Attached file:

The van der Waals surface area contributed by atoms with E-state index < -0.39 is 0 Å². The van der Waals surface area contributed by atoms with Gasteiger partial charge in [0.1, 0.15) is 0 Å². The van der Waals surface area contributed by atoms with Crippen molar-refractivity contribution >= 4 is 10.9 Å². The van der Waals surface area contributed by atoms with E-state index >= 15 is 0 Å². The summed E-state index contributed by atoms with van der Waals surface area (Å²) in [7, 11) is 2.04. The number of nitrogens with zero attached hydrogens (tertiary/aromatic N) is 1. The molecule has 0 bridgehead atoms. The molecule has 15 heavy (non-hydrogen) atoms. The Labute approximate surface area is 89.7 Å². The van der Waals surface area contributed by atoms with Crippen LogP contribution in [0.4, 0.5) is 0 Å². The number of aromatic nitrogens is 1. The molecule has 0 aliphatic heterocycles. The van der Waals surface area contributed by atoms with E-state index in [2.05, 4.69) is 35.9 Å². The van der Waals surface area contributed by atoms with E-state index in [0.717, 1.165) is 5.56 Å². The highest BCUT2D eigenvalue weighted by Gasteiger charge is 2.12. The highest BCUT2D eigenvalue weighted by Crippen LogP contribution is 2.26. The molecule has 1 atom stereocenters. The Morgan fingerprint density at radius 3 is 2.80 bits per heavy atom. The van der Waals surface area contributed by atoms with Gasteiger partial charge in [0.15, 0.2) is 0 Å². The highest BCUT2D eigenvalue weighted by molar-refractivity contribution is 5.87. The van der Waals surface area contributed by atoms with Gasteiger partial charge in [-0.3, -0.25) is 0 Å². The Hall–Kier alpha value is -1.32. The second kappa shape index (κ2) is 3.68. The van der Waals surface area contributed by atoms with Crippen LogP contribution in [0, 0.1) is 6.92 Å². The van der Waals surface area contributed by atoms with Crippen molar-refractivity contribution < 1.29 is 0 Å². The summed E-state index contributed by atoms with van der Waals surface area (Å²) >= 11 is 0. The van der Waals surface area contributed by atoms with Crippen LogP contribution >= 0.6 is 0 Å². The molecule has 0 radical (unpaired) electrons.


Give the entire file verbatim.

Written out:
The van der Waals surface area contributed by atoms with E-state index < -0.39 is 0 Å². The van der Waals surface area contributed by atoms with Gasteiger partial charge in [0.1, 0.15) is 0 Å². The van der Waals surface area contributed by atoms with Crippen molar-refractivity contribution >= 4 is 10.9 Å². The van der Waals surface area contributed by atoms with E-state index >= 15 is 0 Å². The summed E-state index contributed by atoms with van der Waals surface area (Å²) in [7, 11) is 2.04. The number of nitrogens with zero attached hydrogens (tertiary/aromatic N) is 1. The molecule has 0 bridgehead atoms. The molecule has 15 heavy (non-hydrogen) atoms. The Labute approximate surface area is 89.7 Å². The van der Waals surface area contributed by atoms with Crippen LogP contribution in [0.4, 0.5) is 0 Å². The number of aromatic nitrogens is 1. The molecule has 0 aliphatic heterocycles. The van der Waals surface area contributed by atoms with E-state index in [2.05, 4.69) is 35.9 Å². The van der Waals surface area contributed by atoms with E-state index in [0.717, 1.165) is 5.56 Å². The highest BCUT2D eigenvalue weighted by Gasteiger charge is 2.12. The highest BCUT2D eigenvalue weighted by Crippen LogP contribution is 2.26. The molecule has 1 atom stereocenters. The Morgan fingerprint density at radius 3 is 2.80 bits per heavy atom. The van der Waals surface area contributed by atoms with Gasteiger partial charge in [0.15, 0.2) is 0 Å². The highest BCUT2D eigenvalue weighted by molar-refractivity contribution is 5.87. The van der Waals surface area contributed by atoms with Gasteiger partial charge in [-0.3, -0.25) is 0 Å². The Hall–Kier alpha value is -1.32. The second kappa shape index (κ2) is 3.68. The van der Waals surface area contributed by atoms with Crippen LogP contribution in [0, 0.1) is 6.92 Å². The van der Waals surface area contributed by atoms with Crippen molar-refractivity contribution < 1.29 is 0 Å². The summed E-state index contributed by atoms with van der Waals surface area (Å²) >= 11 is 0. The van der Waals surface area contributed by atoms with Crippen LogP contribution >= 0.6 is 0 Å². The molecule has 0 radical (unpaired) electrons.